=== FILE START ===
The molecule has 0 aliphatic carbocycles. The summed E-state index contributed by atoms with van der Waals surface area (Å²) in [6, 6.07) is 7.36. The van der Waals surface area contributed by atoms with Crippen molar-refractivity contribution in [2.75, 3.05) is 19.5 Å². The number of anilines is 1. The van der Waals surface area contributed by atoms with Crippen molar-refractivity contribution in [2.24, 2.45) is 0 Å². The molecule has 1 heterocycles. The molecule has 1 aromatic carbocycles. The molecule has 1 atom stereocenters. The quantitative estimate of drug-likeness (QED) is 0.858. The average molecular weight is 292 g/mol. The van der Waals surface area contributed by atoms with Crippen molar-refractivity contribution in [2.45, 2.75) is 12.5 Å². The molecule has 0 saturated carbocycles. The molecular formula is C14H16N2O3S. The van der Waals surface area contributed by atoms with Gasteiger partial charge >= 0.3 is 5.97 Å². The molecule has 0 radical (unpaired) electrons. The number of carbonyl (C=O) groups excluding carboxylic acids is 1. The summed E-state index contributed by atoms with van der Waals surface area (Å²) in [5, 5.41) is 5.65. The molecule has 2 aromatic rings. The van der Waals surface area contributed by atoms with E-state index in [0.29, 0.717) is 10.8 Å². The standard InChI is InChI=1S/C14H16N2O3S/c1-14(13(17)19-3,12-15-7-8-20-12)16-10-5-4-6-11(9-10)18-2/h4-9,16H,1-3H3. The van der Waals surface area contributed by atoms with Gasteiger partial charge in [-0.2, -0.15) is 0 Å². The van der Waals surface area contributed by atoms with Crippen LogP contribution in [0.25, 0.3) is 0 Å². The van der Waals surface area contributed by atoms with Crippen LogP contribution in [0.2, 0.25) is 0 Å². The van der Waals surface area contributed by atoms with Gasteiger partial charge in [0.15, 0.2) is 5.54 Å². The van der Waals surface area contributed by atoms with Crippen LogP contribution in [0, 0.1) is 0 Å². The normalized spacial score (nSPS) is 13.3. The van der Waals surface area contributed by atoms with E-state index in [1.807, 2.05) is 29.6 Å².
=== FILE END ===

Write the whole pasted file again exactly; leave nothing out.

The molecule has 0 aliphatic carbocycles. The summed E-state index contributed by atoms with van der Waals surface area (Å²) in [6, 6.07) is 7.36. The van der Waals surface area contributed by atoms with Crippen molar-refractivity contribution in [2.75, 3.05) is 19.5 Å². The number of anilines is 1. The van der Waals surface area contributed by atoms with Crippen molar-refractivity contribution in [2.24, 2.45) is 0 Å². The molecule has 1 heterocycles. The molecule has 1 aromatic carbocycles. The molecule has 1 atom stereocenters. The quantitative estimate of drug-likeness (QED) is 0.858. The average molecular weight is 292 g/mol. The van der Waals surface area contributed by atoms with Crippen molar-refractivity contribution in [2.45, 2.75) is 12.5 Å². The molecule has 0 saturated carbocycles. The molecular formula is C14H16N2O3S. The van der Waals surface area contributed by atoms with Gasteiger partial charge >= 0.3 is 5.97 Å². The molecule has 0 radical (unpaired) electrons. The number of carbonyl (C=O) groups excluding carboxylic acids is 1. The summed E-state index contributed by atoms with van der Waals surface area (Å²) in [5, 5.41) is 5.65. The molecule has 2 aromatic rings. The van der Waals surface area contributed by atoms with E-state index in [0.29, 0.717) is 10.8 Å². The standard InChI is InChI=1S/C14H16N2O3S/c1-14(13(17)19-3,12-15-7-8-20-12)16-10-5-4-6-11(9-10)18-2/h4-9,16H,1-3H3. The van der Waals surface area contributed by atoms with Gasteiger partial charge in [-0.2, -0.15) is 0 Å². The van der Waals surface area contributed by atoms with Crippen LogP contribution in [0.25, 0.3) is 0 Å². The van der Waals surface area contributed by atoms with Crippen LogP contribution in [0.2, 0.25) is 0 Å². The van der Waals surface area contributed by atoms with Gasteiger partial charge in [0.15, 0.2) is 5.54 Å². The van der Waals surface area contributed by atoms with Crippen LogP contribution in [0, 0.1) is 0 Å². The normalized spacial score (nSPS) is 13.3. The van der Waals surface area contributed by atoms with E-state index in [1.807, 2.05) is 29.6 Å².